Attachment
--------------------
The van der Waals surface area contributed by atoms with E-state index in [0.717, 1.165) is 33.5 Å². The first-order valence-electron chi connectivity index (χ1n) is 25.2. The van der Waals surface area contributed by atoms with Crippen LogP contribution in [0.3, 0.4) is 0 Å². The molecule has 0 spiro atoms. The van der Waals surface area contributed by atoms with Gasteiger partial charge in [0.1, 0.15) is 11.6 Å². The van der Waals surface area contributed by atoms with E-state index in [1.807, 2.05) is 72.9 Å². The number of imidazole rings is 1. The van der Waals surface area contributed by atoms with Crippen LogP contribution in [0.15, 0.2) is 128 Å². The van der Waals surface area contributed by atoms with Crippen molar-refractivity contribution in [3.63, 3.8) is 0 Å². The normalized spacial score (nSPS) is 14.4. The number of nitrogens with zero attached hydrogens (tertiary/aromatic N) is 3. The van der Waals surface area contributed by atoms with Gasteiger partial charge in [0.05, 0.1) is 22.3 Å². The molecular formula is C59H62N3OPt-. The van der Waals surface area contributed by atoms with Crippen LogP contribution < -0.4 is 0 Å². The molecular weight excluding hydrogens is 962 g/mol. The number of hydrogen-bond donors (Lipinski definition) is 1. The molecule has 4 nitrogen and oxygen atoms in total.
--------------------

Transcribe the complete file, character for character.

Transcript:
The van der Waals surface area contributed by atoms with E-state index in [0.717, 1.165) is 33.5 Å². The first-order valence-electron chi connectivity index (χ1n) is 25.2. The van der Waals surface area contributed by atoms with Crippen LogP contribution in [0.3, 0.4) is 0 Å². The molecule has 0 spiro atoms. The van der Waals surface area contributed by atoms with Gasteiger partial charge in [0.1, 0.15) is 11.6 Å². The van der Waals surface area contributed by atoms with E-state index in [1.807, 2.05) is 72.9 Å². The number of imidazole rings is 1. The van der Waals surface area contributed by atoms with Crippen LogP contribution in [0.15, 0.2) is 128 Å². The van der Waals surface area contributed by atoms with Crippen molar-refractivity contribution in [3.63, 3.8) is 0 Å². The normalized spacial score (nSPS) is 14.4. The number of nitrogens with zero attached hydrogens (tertiary/aromatic N) is 3. The van der Waals surface area contributed by atoms with Gasteiger partial charge in [0.05, 0.1) is 22.3 Å². The molecular formula is C59H62N3OPt-. The van der Waals surface area contributed by atoms with Crippen LogP contribution < -0.4 is 0 Å². The molecular weight excluding hydrogens is 962 g/mol. The number of hydrogen-bond donors (Lipinski definition) is 1. The molecule has 4 nitrogen and oxygen atoms in total.